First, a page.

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All companies and their shareholders want success. In a competitive market, any organisation’s success depends on the quality of its business leaders and their engagement with strategic goals. However, all company executives also seek their own success, however they define it, and the majority expect personal financial gains in return for their achievements.
For decades, most listed companies in Australia have delivered shares to executives as a financial reward for contributing to business success. These shareholdings have been delivered in many ways, but more recently, under the scrutiny of proxy advisers, they have become overly complex with a tangle of performance hurdles and vesting conditions that diminish and dissociate remuneration value.
This subject has been examined by the UK-based Executive Remuneration Working Group (ERWG). In their July 2016 report, the ERWG wrote of their concern that executive remuneration has become too complex and is not fulfilling its purpose, and this complexity has contributed to poor alignment between executives, shareholders and the company.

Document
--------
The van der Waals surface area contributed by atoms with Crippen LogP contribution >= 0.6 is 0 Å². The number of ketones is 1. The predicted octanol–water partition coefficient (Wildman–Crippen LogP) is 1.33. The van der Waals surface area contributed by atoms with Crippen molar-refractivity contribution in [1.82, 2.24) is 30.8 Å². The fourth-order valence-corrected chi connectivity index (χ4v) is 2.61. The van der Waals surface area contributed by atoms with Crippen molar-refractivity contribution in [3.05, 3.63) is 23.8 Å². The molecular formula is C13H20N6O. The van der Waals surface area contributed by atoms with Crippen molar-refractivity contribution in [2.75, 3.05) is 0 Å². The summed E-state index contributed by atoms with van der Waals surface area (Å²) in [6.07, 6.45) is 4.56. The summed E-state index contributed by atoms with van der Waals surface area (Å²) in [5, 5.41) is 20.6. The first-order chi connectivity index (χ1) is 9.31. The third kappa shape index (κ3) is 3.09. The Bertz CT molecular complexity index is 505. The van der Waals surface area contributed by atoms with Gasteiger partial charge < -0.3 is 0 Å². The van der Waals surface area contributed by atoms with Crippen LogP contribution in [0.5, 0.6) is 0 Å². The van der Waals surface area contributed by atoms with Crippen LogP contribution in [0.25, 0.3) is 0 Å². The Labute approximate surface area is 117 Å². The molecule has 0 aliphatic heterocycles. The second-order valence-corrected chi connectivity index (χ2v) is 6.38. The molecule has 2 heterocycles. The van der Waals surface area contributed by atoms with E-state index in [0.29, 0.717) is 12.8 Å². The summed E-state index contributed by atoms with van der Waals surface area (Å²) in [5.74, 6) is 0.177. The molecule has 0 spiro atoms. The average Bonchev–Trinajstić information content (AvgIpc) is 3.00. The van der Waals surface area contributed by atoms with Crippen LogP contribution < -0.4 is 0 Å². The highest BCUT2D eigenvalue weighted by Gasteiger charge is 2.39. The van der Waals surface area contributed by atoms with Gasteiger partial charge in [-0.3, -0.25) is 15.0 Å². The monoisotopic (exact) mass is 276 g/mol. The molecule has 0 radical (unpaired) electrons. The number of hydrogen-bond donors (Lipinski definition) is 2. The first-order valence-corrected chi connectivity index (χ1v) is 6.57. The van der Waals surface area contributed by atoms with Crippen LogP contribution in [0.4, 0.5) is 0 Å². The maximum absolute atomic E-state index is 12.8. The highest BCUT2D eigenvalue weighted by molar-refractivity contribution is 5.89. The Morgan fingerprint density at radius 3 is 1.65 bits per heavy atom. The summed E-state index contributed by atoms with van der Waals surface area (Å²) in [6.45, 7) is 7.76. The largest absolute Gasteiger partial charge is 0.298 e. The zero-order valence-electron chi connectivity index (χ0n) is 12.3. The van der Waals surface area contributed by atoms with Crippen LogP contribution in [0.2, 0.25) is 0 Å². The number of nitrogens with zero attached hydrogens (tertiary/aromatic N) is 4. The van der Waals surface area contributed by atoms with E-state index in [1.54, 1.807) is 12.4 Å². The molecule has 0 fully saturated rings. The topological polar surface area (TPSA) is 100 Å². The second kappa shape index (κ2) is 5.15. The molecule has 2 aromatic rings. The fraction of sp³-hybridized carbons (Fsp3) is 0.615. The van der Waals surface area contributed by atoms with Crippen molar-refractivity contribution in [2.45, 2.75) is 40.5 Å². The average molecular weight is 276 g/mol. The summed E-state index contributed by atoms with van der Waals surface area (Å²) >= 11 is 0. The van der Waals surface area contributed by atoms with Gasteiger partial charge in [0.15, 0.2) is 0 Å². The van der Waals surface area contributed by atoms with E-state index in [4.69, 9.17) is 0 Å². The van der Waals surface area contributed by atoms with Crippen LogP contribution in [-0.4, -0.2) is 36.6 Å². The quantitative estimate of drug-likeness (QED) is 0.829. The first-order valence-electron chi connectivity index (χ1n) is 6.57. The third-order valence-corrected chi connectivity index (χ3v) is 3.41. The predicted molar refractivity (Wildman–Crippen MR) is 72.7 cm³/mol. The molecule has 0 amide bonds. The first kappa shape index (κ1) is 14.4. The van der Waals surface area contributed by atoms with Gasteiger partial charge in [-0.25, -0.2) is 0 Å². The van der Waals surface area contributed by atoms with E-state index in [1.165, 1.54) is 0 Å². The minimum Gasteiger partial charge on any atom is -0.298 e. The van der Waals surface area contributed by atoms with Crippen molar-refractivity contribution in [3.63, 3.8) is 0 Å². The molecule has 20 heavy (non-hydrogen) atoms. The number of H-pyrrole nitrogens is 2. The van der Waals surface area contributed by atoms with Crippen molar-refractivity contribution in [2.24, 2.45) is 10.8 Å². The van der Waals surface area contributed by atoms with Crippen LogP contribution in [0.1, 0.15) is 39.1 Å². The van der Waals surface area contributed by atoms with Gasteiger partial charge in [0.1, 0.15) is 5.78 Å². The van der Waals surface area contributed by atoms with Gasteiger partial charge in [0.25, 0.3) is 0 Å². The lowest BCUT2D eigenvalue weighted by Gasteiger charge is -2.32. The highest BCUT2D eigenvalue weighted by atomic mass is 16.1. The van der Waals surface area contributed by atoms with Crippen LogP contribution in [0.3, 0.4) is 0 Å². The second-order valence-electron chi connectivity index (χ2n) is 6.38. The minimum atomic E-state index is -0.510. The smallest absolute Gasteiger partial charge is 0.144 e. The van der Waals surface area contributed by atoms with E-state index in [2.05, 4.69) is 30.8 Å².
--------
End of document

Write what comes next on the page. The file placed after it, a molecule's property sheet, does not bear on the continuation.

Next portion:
In Australia, we see a similar situation. To satisfy proxy advisers, the boards of many companies believe that they should adopt a one-size-fits-all Long Term Incentive (LTI) plan. The common model is a performance rights plan that includes up to three performance measures over a three year period. The measures may be popular with shareholders, but unsuited to a company’s strategy, and some organisations cannot fairly predict long term business conditions.
The frequent outcome for executives is an LTI plan that dissociates their contributions from the success of the business and diminishes their perceptions of remuneration value – ie. executives often find no incentive in share based remuneration because the likelihood of the reward is unpredictable and seemingly minimal.
The conclusions reached by the ERWG are worthy of consideration in Australia. For example:
Above all this, every company needs a crystal clear reward strategy that echoes its business strategy. The Long Term Incentive plan should have objectives to motivate each executive – eg. to stay with the company and keep future-focused. A complex LTI plan with meaningless targets and a lottery result will fail its objectives. Shareholders need to become familiar with the realities of their company’s long term strategy and market conditions, and how these circumstances should guide a more inspired LTI plan design.